Launched with a front cover of a pretty, understated illustration of a puppet theatre, complete with glamorous lady puppets in the latest Autumn fashions, British Vogue’s success story started in 1916. The magazine soon grew to epitomise glamour, style, and luxury. With its tantalising glimpses of how the Other Half live, Vogue is a landmark in the magazine world. Chelsea Library’s fashion and costume collection boasts a nearly complete run of this iconic title from 1923 to the present day.
Vogue’s first photographic cover was in 1932: before then, delicate illustrations graced the front page, as you can see by our 1923 Summer Collections cover, complete with pretty lady sheltering from the seasonal English weather, below…
As an introduction to the depth and range of our Vogue collection, here’s a quick look at some iconic front covers, and the famous faces that graced them…
Jean Shrimpton (“the Shrimp”) and David Bailey, one of the most famous model/photogapher partnerships of all time, did many covershoots for Vogue throughout the 60s. Here is Shrimpton’s first: feminine and a little coy, it shows one blue eye peeking out from under the brim of a daisy-covered hat:
As one of the most famous models of that era, Shrimpton did a number of covers for Vogue that decade. This 1964 issue was in celebration of all things British (with Shrimpton pointing out helpfully that she “May not look like a Board of Trade official”…)
And another cover, from 1962, with Shrimpton reclining in a car, cosily wrapped in mohair:
Twiggy did two Vogue covers, on in 1967 and one in 1974. The ’74 cover sees her in pantomine-esque makeup and a little-girl-lost look (she was playing Cinderella for the Christmas issue):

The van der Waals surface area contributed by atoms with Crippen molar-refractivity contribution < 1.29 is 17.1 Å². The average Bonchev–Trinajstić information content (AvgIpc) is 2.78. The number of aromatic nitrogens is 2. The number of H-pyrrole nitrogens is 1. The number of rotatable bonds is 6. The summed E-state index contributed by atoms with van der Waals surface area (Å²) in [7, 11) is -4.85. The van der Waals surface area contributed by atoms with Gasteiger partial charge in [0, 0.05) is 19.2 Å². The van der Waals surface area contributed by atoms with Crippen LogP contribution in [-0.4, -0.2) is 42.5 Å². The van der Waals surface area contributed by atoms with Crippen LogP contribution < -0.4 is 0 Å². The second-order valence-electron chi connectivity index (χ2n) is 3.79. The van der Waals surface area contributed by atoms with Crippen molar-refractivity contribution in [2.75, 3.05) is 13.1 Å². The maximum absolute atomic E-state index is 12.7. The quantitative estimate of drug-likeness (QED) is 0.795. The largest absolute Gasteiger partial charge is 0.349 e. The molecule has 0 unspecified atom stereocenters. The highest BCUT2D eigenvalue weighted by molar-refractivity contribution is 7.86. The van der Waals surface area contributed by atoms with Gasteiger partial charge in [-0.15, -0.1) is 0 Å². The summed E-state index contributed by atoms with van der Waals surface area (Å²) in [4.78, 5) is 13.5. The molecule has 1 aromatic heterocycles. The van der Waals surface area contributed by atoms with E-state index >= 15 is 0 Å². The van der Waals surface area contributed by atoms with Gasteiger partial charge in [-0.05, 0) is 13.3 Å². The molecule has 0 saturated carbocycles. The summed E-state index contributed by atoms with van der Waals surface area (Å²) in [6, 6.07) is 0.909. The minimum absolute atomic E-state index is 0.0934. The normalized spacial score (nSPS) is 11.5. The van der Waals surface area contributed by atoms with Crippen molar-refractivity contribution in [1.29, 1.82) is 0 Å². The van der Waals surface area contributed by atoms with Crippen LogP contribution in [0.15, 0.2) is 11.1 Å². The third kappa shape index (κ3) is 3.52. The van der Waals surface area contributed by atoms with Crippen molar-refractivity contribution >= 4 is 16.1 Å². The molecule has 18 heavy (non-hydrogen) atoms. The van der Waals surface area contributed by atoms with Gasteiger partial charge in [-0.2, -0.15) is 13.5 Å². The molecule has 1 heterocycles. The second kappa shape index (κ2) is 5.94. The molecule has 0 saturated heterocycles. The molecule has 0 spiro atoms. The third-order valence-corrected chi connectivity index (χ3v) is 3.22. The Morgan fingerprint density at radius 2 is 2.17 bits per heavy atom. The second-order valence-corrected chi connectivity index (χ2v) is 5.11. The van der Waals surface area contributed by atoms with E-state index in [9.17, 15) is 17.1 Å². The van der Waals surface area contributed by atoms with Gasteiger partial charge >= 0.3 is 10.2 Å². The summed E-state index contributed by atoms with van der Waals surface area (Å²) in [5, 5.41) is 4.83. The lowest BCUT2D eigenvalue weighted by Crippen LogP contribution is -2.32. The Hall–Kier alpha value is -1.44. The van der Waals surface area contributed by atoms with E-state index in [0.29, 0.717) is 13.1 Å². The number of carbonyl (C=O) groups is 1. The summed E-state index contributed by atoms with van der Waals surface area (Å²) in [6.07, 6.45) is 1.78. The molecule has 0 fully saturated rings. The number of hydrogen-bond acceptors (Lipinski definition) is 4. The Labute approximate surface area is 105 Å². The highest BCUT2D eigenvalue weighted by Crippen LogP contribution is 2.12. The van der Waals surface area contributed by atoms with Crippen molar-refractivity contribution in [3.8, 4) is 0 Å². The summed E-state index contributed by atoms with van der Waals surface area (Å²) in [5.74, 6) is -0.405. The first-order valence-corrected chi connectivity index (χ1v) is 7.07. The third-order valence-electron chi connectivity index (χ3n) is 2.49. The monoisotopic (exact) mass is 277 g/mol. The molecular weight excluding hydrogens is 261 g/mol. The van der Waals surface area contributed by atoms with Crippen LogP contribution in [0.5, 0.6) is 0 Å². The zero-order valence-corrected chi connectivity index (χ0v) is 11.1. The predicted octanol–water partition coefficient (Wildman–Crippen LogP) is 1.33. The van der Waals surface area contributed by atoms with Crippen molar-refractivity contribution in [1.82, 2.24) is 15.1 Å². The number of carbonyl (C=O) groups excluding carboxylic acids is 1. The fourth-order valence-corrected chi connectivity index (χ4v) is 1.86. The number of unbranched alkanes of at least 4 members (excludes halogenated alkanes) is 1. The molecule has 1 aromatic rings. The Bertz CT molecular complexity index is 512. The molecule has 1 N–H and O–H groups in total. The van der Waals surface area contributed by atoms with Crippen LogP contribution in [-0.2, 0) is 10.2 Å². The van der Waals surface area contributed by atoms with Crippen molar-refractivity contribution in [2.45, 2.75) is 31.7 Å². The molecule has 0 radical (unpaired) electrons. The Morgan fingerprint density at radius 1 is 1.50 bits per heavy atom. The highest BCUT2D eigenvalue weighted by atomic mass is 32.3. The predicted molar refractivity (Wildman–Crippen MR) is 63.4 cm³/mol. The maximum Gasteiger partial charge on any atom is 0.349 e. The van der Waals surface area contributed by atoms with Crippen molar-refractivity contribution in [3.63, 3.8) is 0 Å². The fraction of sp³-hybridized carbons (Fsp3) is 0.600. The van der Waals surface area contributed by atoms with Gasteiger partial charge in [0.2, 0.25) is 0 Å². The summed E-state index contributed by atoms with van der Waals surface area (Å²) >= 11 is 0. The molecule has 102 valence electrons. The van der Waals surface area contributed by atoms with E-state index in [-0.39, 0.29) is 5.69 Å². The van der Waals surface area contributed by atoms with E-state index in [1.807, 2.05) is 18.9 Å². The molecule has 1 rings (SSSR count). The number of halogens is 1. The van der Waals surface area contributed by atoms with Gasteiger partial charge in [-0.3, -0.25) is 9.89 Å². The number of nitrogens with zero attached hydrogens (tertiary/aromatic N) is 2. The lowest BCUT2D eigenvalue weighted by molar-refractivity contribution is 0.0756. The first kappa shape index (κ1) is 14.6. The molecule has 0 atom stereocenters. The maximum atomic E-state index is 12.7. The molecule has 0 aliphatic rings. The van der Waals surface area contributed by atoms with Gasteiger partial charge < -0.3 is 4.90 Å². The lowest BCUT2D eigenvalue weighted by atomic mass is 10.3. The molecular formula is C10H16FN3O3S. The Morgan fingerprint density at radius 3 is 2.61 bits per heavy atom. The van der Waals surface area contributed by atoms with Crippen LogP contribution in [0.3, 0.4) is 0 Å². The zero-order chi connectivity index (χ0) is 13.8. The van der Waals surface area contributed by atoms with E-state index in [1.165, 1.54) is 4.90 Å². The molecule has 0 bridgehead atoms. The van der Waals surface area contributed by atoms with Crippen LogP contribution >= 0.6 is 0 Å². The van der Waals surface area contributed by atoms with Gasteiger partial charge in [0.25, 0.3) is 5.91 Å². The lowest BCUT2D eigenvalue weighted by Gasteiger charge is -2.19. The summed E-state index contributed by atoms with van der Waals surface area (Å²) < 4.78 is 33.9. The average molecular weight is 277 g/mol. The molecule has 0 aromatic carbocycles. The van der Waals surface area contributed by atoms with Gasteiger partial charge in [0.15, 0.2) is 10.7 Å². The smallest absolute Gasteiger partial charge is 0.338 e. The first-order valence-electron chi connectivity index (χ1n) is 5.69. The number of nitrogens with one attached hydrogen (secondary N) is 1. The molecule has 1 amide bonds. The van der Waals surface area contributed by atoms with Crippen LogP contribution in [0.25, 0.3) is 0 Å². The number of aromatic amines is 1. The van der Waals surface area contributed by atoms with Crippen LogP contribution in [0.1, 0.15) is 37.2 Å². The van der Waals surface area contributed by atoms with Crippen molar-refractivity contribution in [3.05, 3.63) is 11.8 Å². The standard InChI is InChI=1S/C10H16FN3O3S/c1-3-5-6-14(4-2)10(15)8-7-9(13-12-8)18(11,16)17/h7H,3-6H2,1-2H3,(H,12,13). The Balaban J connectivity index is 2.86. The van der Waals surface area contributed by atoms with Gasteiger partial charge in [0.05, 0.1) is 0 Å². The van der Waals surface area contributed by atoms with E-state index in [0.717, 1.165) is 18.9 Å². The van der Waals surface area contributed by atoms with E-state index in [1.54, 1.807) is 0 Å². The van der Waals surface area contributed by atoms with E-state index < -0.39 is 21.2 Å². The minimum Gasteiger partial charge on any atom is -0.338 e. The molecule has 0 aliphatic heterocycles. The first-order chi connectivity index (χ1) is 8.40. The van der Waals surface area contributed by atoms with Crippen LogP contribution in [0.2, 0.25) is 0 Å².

March 1966 saw another notable face on the cover of Vogue, this time in the form of American model Donyale Luna. Luna was Vogue’s first covergirl of mixed ethnic origin, with, according to Vogue’s online archive, an indigenous-Mexican, Indonesian, Irish and African background. Here she is on the cover:
And here she is again, strutting her stuff on an inside double-spread, for that year’s international collections:
The 1980s was the decade of the supermodel. Here is a laughing teenager from South London, making the first of eight appearances on the cover…
And we all know who this is:
Kate Moss, then a fresh-faced teenager from Croydon, wearing Chanel as if born to it. It’s interesting to see how much “busier” Vogue covers have become, from works of art with an illustration or photo and a single enigmatic caption, to chattier covers with features and articles enticingly indicated through one-liners.
Moss has had a total of 30 Vogue covers, which brings us bang up-to-date with June 2012, where she can be found wearing white and gold, draped alluringly over a length of rope.
All our Vogues are bound and available on open access. They offer a fascinating insight to society, taste and culture throughout the decades, and we will be re-visiting them in this blog soon…
- Muir Robin, and Derrick, Robin (eds), Vogue Covers: on fashion’s front page, Great Britain, (Little, Brown) 2009